In the five or so years since its debut, Real Estate has done a bit of growing up — and it shows on Atlas, the latest album from the New Jersey natives. The effervescent pop and beach rock of Atlas at times sounds at odds with the band's despondent lyrics. On multiple songs, frontman and father-to-be Martin Courtney breezily delivers his ruminations on domesticity and laments the inevitability of time. It's a far cry from the summery stuff that first earned the quintet attention, but it's unlikely that longtime fans will mind much. What followers should wonder instead is whether Real Estate's reputation remains deserved for live shows that border on the dreary.
Thursday, April 10, Liberty Hall (644 Massachusetts, Lawrence, 785-749-1972)
Bailiff, Divino Niño
Kansas City gets a taste of Chicago when a trio called Bailiff, specializing in blues-tinged dark rock, takes over Czar. Bailiff's 2011 debut, Red Balloon, gave off the sweltering, muscular vibe of the Black Keys' early efforts. It was the sort of thing made to garner label attention. The band is preparing to release a follow-up full-length this spring; Remise, according to Bailiff's website, has elements of "West African blues, Celtic folk, and jagged electro-pop." We're optimistic anyway. Another Chicago band, garage-rock trio Divino Niño, opens.
Friday, April 11, Czar (1531 Grand, 816-421-0300)
Currents, the latest by Texas quintet Eisley — made up of three sisters, a brother and a cousin — sounds a bit more dramatic than the earlier material in the family band's catalog. The album's songs move up the dial a bit from atmospheric pop rock, eschewing popular electronic elements in favor of a few orchestral flourishes: creepy organ notes, reverberating crescendos, the sirenlike cries of lead singer Stacy DuPree. As the title suggests, a sea theme is at play — and not just because song titles include "Drink the Water" and "Blue Fish." The whole thing sounds eerily subaqueous, as though someone commissioned the band to create the soundtrack for an adult remake of The Little Mermaid. Let's hope that's the theme of Eisley's tour, too.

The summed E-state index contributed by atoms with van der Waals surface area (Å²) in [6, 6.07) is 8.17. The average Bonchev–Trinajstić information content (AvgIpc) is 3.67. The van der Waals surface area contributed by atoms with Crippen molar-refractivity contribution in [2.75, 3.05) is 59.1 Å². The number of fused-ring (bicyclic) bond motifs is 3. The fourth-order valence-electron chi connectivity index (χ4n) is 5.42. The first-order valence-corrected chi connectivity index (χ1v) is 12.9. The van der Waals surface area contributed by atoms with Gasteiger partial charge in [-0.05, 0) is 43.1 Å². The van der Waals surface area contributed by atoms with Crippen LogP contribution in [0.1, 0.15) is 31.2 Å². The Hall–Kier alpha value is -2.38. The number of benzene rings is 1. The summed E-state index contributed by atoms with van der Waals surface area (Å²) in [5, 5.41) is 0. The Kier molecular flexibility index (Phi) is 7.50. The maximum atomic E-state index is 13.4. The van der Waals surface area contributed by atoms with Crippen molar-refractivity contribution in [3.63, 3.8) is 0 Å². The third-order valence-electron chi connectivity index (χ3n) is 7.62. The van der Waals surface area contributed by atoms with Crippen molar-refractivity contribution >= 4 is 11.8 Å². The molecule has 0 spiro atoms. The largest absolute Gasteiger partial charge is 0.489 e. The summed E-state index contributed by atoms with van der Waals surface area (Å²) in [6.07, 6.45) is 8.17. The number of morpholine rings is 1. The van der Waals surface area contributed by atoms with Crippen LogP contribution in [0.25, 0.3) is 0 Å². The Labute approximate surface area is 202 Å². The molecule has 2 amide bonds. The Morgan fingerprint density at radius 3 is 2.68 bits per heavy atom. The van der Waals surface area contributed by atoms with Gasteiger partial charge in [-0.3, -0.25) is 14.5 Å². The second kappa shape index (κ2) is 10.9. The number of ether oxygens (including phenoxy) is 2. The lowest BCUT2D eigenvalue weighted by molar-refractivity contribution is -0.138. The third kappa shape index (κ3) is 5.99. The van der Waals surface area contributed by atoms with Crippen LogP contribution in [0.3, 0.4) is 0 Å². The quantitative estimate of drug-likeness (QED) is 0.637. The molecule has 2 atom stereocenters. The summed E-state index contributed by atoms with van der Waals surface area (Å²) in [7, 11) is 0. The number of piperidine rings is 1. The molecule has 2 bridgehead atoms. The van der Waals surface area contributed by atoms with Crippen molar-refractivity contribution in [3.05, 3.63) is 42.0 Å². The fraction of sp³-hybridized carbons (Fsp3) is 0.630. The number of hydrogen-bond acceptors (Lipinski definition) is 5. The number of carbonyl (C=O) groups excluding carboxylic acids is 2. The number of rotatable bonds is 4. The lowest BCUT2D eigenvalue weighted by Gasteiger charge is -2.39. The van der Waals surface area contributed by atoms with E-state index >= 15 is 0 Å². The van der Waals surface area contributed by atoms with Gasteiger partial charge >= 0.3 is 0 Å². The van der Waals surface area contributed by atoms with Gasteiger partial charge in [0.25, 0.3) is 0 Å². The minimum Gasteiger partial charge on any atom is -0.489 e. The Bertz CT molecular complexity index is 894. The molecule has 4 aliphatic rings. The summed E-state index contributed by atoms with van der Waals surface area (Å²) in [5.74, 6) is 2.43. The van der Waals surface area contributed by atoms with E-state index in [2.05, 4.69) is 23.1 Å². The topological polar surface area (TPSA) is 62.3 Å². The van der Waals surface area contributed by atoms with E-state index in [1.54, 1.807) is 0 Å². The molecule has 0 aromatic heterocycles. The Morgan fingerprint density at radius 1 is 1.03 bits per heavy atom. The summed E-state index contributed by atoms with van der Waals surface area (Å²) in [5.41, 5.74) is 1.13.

Monday, April 14, Czar (1531 Grand, 816-421-0300)
When rockabilly hero JD McPherson rolls into Knuckleheads Tuesday night, he'll be two days shy of the second anniversary of his debut album's release. Signs & Signifiers is still the only McPherson album in the bins, and no wonder: McPherson has tirelessly stayed on the road. Not coincidentally, his live show is a thing to behold. A rock-and-roll purist, McPherson lives for the stage, and his shows are riotous affairs that have the same raw energy heard on "Fire Bug," the 1950s-era single that shot McPherson onto the radio. Live, he's joined by an excellent backing band that includes Doug Corcoran on saxophone and Jimmy Sutton on bass. Crack open the pomade and polish your dancing boots.
Tuesday, April 15, Knuckleheads Saloon (2715 Rochester, 816-483-1456)
Make way for the little wrecking ball that could. On the off chance that you haven't already made up your mind about Miley Cyrus — whether she's leading the Disney Channel generation to the gates of hell or simply saving pop culture from tedium — her Tuesday-night Sprint Center concert still has a few tickets available. And secretly, deep down, aren't you a little intrigued? Don't you want to know how many foam fingers will be desecrated onstage and how many innocent teddy-bear costumes will be defiled? Cyrus' show is bound to pile shock-value antics on top of party-bus jams, and if there ever was a time to see her, it's now — before America loses interest and she winds up doing tame country covers.
Tuesday, April 15, Sprint Center (1407 Grand, 816-949-7000)